6. Information on dietary ingredients that have a Reference Daily Intake (RDI) or Daily Reference Value (DRV) established in §101.9(c). Whether information must be provided on each dietary ingredient depends on several factors, including the level at which it is present, whether a claim is made about the dietary ingredient, and whether the dietary ingredient is added for supplementation. The required information consists of:
a) The name of the (b)(2)-dietary ingredient
b) The quantitative amount per serving by weight
c) The %DV represented by the quantitative amount per serving
7. Information on dietary ingredients for which RDIs and DRVs have not been established. These ingredients are referred to in §101.36 as “other dietary ingredients”. The most common of these are herbs and herbal extracts. This can be seen in the chart on the right above.

Any Panel:

This information can be put on any part of the label

  1. Directions for use (optional, unless necessary for safe use)
  2. Warnings (optional, unless necessary for safe use)
  3. Country of origin (optional, unless product is foreign-sourced)
  4. DSHEA disclaimer (optional, unless structure/function claims are made)

What is the difference between a supplement label and nutrition label?


The FDA maintains a list of food ingredients tested and determined to be “generally regarded as safe”, or GRAS for short. Products that use only GRAS ingredients or FDA-approved food additives will have a nutrition facts label (considered food products), whereas ingestibles which contain ingredients not on this list will have a supplement facts label (considered supplement products). If you are unsure of whether or not your ingredients are considered supplements or not, you can check the FDA website here, or hire a consultant. Now let’s take a look at the difference between a supplement label vs nutrition label:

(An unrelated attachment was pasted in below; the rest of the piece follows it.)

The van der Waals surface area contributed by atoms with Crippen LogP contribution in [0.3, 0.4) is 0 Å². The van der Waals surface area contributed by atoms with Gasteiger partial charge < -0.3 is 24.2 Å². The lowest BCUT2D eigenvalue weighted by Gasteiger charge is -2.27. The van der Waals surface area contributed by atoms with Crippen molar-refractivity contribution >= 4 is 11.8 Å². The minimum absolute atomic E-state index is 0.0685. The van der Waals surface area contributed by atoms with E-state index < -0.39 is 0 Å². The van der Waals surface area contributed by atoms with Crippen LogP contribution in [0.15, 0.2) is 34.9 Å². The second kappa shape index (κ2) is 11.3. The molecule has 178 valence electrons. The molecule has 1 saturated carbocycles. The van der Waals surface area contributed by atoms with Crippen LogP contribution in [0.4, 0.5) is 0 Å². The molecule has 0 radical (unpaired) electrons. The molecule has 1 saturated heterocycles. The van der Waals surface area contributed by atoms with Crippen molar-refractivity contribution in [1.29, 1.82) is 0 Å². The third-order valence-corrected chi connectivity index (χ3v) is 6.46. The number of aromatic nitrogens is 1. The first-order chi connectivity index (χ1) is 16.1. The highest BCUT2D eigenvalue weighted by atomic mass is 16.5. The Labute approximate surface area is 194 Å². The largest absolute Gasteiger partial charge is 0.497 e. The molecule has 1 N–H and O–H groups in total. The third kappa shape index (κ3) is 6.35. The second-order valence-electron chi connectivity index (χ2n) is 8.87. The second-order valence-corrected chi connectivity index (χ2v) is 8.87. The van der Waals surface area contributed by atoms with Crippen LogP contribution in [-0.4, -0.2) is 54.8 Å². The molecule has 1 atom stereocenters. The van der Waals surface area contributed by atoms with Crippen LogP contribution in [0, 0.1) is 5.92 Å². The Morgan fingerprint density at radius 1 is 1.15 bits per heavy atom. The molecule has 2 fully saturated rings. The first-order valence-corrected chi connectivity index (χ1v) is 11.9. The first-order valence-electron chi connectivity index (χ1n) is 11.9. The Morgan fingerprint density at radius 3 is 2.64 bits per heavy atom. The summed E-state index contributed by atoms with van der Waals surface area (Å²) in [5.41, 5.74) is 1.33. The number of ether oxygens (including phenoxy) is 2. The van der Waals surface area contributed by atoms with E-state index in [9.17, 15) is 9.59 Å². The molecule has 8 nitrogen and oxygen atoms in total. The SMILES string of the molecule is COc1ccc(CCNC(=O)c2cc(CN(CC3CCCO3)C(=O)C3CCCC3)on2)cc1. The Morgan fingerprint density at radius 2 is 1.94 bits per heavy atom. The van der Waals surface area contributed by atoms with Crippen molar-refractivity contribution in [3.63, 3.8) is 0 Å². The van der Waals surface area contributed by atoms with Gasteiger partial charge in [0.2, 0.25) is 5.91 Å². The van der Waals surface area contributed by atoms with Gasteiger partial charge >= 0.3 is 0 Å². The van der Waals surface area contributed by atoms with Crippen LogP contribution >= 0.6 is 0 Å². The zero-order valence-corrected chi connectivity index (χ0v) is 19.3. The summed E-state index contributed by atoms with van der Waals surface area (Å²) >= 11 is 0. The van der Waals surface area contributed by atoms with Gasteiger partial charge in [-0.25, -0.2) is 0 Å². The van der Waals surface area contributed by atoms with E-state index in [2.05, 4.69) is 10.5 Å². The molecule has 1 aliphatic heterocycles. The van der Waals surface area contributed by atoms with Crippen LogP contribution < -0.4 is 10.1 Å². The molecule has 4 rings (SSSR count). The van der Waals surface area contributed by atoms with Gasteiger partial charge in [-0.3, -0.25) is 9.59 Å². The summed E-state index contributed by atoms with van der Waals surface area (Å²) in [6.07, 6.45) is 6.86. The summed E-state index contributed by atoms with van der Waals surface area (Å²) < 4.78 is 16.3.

1. Nutrition Facts panel lists only nutrients, vitamins, and minerals, whereas on a Supplement Facts Panel, all ingredients with nutritive value are listed.
  2. Dietary supplements must use percentage levels to refer to ingredients without daily value (DV)– reference amounts (expressed in grams, milligrams or micrograms) of nutrients to consume or not to exceed each day– whereas food products (nutrition facts) may not.
  3. With dietary supplement facts, the specific part of the plant must be listed to indicate how the dietary ingredient was derived. For example, a dietary supplement that contains chamomile as an ingredient would list “extract of chamomile flower” on the dietary supplement facts. On a nutrition label, however, it would just appear as “chamomile”.
  4. Dietary supplement facts allow the source of the dietary ingredient to be listed alongside of it, while nutrition facts cannot. For example, a supplement panel may list “collagen from grass-fed cows” as an ingredient, whereas a nutrition panel may only list “collagen”.

Designing a Supplement Label


Once you’ve learned all of what must be included on your supplement label, you can focus on the fun part: designing it! While the FDA is pretty strict about what information goes where, as long as your text is easy to read and the background contrasts against the font color, you have free reign on how to design it! This ranges from color scheme and graphics to font style and size and whatever other creative touches you can think of!

While designing your own label is completely doable, it might be worthwhile to hire a graphic designer to get the job done right. Not only does a skilled and experienced graphic designer already have the skills and knowledge required to make a supplement label that can capture and hold a potential customer’s attention, but they also generally know all the legalities on what a supplement label should and should not entail (basically, everything we went over in this blog!). This can ultimately save you a lot of time and money in the long-run, while also creating a design that looks professional and unique to your brand.

Final Thoughts

Creating a supplement label for your supplement product doesn’t have to be a complicated process. Hopefully, with this guide as well as the FDA’s posted guidelines, you can turn what most would consider to be a headache into an exciting project. After all, a label creates the first impression of your supplement product like a cover is to a book: it gives potential customers important insight into your product, brand and company.

Resources & References:

American Public Health Association — For science. For action. For health. (

Dietary Supplement Labeling Guide | FDA

eCFR :: 21 CFR Part 111 — Current Good Manufacturing Practice in Manufacturing, Packaging, Labeling, or Holding Operations for Dietary Supplements